Modernity without Restraint: The Political Religions, the New Science of Politics, and Science, Politics, and Gnosticism

By Manfred Henningsen; Eric Voegelin | Go to book overview

4
Gnosticism
The Nature of Modernity

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The clash between the various types of truth in the Roman Empire ended with the victory of Christianity. The fateful result of this victory was the de-divinization of the temporal sphere of power; and it was anticipated that the specifically modern problems of representation would have something to do with a re-divinization of man and society. Both of these terms are in need of further definition, especially since the concept of modernity and with it the periodization of history depend on the meaning of re-divinization. Hence, by de-divinization shall be meant the historical process in which the culture of polytheism died from experiential atrophy, and human existence in society became reordered through the experience of man's destination, by the grace of the world-transcendent God, toward eternal life in beatific vision. By re-divinization, however, shall not be meant a revival of polytheistic culture in the Greco-Roman sense. The characterization of modern political mass movements as neopagan, which has a certain vogue, is misleading because it sacrifices the historically unique nature of modern movements to a superficial resemblance. Modern re-divinization has its origins rather in Christianity itself, deriving from components that were suppressed as heretical by the universal church. The nature of this inner-Christian tension, therefore, will have to be determined more closely.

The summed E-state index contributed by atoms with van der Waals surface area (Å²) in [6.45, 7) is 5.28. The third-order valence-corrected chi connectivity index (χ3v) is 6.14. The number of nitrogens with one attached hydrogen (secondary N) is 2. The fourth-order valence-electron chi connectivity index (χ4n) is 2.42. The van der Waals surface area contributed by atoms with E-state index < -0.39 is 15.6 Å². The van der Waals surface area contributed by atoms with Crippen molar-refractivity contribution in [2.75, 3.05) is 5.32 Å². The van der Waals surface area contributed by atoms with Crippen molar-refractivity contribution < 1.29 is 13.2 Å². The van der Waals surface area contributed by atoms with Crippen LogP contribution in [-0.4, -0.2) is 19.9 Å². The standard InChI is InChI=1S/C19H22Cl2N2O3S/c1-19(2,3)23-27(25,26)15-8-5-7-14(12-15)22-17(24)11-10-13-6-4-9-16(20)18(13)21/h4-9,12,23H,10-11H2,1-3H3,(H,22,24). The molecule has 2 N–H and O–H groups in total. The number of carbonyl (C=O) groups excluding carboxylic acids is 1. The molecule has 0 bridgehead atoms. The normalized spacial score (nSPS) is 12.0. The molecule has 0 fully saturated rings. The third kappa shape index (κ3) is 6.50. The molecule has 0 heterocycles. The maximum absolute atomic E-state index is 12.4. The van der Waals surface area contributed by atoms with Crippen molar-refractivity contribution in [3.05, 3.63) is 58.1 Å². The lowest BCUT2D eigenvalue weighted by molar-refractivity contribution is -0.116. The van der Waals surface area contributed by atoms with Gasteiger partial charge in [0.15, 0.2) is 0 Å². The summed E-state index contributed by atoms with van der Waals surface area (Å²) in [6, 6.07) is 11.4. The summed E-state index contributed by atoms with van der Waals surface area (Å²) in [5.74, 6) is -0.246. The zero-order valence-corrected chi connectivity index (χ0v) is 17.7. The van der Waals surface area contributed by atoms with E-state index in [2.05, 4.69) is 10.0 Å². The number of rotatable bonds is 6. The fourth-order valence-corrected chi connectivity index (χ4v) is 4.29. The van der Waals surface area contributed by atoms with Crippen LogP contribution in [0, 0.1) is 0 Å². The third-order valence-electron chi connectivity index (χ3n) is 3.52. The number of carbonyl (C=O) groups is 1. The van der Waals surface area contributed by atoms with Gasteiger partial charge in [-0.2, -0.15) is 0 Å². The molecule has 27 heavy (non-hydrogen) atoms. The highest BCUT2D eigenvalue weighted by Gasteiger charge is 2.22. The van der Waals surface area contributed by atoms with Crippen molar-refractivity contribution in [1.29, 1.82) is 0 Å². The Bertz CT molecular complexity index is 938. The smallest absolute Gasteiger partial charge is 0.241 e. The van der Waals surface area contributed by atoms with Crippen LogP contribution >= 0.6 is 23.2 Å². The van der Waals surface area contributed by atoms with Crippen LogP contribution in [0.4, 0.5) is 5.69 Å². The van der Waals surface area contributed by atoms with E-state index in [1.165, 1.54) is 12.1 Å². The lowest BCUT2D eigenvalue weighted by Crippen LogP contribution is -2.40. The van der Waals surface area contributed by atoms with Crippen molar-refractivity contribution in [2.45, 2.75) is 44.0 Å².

The tension was given with the historical origin of Christianity as a Jewish messianic movement. The life of the early Christian communities was experientially not fixed but oscillated between

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